On Fri, 2008-02-29 at 11:08 +0100, Thomas Hellström wrote:
> Eric Anholt wrote:
> > On Thu, 2008-02-28 at 10:08 +0100, Thomas Hellström wrote:
> >> Eric Anholt wrote:
> >>> On Thu, 2008-02-28 at 06:08 +1000, Dave Airlie wrote
> >> Remove unused DRM_FENCE_FLAG_WAIT_IGNORE_SIGNALS. Yes that's OK.
> >> Remove DRM_FENCE_FLAG_NO_USER No. Used by the Poulsbo X server EXA
> >> implementation and is quite valuable for small composite operations.
> >> Remove DRM_BO_FLAG_CACHED_MAPPED and make that a default behaviour.
> >> No!!! We can't do that!!!
> >> DRM_BO_FLAG_CACHED_MAPPED is creating an invalid physical page aliasing,
> >> the details of which are thoroughly explained here
> > I may have said it wrong: Make DRM_BO_FLAG_CACHED_MAPPED the default
> > behavior if the platform can support it. The point is that it should
> > not be userland interface -- if the kernel can manage it, then just do
> > it. Otherwise, don't. I'd rather see us disable the performance hack
> > for now than leave a go-faster switch in the interface.
> > Going back over the commit, I didn't make the better behavior
> > conditional on the platform being able to do it. Oops, I need to fix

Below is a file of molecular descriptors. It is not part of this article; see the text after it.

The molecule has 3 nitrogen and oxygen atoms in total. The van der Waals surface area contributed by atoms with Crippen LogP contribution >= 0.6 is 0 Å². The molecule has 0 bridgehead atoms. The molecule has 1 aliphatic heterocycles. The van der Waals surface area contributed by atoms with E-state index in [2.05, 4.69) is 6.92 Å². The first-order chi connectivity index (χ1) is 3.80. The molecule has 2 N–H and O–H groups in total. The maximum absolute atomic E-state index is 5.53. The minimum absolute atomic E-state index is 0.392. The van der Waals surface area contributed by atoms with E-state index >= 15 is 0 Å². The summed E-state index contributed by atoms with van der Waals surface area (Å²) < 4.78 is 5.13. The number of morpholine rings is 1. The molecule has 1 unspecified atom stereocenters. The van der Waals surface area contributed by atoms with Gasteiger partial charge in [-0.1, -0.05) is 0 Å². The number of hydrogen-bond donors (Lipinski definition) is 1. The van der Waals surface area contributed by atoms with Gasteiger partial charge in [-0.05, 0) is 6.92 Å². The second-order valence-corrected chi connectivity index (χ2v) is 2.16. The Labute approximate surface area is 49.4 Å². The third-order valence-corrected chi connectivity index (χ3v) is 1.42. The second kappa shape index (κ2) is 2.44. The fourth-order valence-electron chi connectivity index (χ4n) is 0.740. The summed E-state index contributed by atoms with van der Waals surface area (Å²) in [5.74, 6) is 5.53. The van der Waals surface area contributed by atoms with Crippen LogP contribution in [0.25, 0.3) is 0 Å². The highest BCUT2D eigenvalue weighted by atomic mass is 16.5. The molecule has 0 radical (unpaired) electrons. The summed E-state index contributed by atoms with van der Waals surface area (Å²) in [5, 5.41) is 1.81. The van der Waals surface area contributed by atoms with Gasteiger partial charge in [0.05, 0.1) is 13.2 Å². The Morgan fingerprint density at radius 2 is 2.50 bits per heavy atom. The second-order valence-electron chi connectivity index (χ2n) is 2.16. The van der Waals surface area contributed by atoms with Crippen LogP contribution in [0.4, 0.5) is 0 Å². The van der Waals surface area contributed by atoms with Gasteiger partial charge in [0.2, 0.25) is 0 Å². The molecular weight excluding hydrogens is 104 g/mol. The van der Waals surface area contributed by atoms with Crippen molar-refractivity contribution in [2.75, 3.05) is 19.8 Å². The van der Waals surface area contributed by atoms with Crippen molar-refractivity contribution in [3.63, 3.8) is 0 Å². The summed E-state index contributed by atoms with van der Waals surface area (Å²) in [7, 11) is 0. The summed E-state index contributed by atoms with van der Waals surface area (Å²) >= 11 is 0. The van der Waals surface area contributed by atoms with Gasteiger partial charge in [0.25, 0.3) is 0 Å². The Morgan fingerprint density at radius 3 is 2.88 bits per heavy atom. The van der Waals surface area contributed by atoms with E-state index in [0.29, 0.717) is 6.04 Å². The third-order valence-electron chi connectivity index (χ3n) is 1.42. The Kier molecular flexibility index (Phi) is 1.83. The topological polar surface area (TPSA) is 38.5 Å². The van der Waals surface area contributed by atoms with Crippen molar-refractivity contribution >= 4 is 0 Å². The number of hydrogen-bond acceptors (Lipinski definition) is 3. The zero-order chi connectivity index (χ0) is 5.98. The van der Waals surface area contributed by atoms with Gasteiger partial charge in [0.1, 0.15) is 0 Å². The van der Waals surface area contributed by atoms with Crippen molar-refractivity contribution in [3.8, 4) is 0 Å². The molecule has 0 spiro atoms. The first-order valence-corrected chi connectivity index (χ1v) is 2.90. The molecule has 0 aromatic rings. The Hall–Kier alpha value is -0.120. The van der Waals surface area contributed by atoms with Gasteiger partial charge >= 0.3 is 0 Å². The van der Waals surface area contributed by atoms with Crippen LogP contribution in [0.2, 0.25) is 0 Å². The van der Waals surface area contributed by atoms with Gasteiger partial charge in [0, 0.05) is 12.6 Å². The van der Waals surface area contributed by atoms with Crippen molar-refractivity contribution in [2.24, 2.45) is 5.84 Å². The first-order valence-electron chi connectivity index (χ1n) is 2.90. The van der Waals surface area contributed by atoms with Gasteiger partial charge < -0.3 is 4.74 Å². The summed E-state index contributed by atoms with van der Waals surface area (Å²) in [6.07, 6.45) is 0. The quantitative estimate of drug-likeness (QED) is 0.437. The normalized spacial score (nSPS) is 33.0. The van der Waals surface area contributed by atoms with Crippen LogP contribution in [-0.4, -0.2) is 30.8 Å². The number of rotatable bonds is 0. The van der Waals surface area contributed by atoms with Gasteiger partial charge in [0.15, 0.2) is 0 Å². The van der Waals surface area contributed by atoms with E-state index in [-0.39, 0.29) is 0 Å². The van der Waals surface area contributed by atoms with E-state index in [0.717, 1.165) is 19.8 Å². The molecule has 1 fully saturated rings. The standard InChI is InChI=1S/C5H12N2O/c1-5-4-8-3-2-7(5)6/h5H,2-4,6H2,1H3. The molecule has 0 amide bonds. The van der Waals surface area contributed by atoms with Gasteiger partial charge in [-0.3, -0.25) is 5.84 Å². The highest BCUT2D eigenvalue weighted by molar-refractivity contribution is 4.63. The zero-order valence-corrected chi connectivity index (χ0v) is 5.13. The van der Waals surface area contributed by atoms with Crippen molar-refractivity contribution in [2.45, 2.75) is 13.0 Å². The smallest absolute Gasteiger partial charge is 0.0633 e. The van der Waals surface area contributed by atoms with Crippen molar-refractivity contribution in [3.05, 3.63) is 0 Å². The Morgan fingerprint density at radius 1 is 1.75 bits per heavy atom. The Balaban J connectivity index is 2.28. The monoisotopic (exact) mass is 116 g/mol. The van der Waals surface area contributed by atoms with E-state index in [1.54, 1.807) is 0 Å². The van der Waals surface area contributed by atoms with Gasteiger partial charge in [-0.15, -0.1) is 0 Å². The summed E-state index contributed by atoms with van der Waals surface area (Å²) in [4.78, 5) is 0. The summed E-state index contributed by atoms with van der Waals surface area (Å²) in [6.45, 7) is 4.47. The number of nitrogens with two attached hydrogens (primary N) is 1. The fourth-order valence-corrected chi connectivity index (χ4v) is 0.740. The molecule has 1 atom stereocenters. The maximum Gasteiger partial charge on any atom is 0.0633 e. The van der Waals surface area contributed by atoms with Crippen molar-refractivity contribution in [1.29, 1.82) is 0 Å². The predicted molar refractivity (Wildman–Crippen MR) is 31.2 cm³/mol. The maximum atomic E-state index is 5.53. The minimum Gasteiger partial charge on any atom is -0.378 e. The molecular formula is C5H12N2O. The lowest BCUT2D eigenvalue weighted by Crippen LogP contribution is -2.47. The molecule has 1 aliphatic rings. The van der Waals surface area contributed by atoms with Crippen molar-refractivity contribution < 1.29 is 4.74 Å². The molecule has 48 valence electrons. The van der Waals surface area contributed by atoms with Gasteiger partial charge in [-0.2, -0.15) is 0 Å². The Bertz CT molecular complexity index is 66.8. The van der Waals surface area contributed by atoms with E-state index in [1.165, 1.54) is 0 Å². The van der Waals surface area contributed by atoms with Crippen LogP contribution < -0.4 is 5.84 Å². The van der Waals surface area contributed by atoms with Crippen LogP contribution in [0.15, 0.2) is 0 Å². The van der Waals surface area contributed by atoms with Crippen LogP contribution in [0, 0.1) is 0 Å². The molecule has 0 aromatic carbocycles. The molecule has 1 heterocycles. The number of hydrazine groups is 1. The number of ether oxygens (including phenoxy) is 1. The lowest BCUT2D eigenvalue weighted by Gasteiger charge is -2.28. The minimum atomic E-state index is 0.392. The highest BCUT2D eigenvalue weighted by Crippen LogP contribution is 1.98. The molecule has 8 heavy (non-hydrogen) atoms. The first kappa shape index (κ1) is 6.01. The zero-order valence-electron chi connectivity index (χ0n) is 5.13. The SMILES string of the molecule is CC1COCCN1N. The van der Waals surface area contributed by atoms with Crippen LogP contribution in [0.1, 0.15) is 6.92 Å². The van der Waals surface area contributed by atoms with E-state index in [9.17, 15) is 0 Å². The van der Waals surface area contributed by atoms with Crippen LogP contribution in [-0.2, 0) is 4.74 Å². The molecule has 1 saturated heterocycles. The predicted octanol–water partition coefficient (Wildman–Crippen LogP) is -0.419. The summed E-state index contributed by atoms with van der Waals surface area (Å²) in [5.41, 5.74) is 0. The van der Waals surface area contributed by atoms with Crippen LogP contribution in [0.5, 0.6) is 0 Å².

> > that.
> Yes, hmm, as I see it there are three performance problems that
> DRM_BO_FLAG_CACHED_MAPPED attempts to address:
> 1) The buffer creation latency due to global_flush_tlb(). This can be
> worked around with buffer /page caching in a number of ways (below) and
> once the wbinvd() is gone from the main kernel it won't be such a huge
> problem anymore.
> a) kernel pool of uncached / unmapped (highmem-like) pages. (Not likely
> to occur anytime soon)
> b) A pre-bound region of VRAM-like AGP memory for batch-buffers and
> friends. Easy to set up ands avoids flushing issues altogether.
> c) User-space bo-caching and reuse.
> d) User-space buffer pools.
> TG is heading down the d) path since it also fixes the texture
> granularity problem.
There's no texture granularity problem on Intel, right, given that we
have a fixed mipmap layout? Or have you seen real applications with
piles of very small textures to the point where it's an issue? I'm
concerned over our code growing in complexity to handle issues that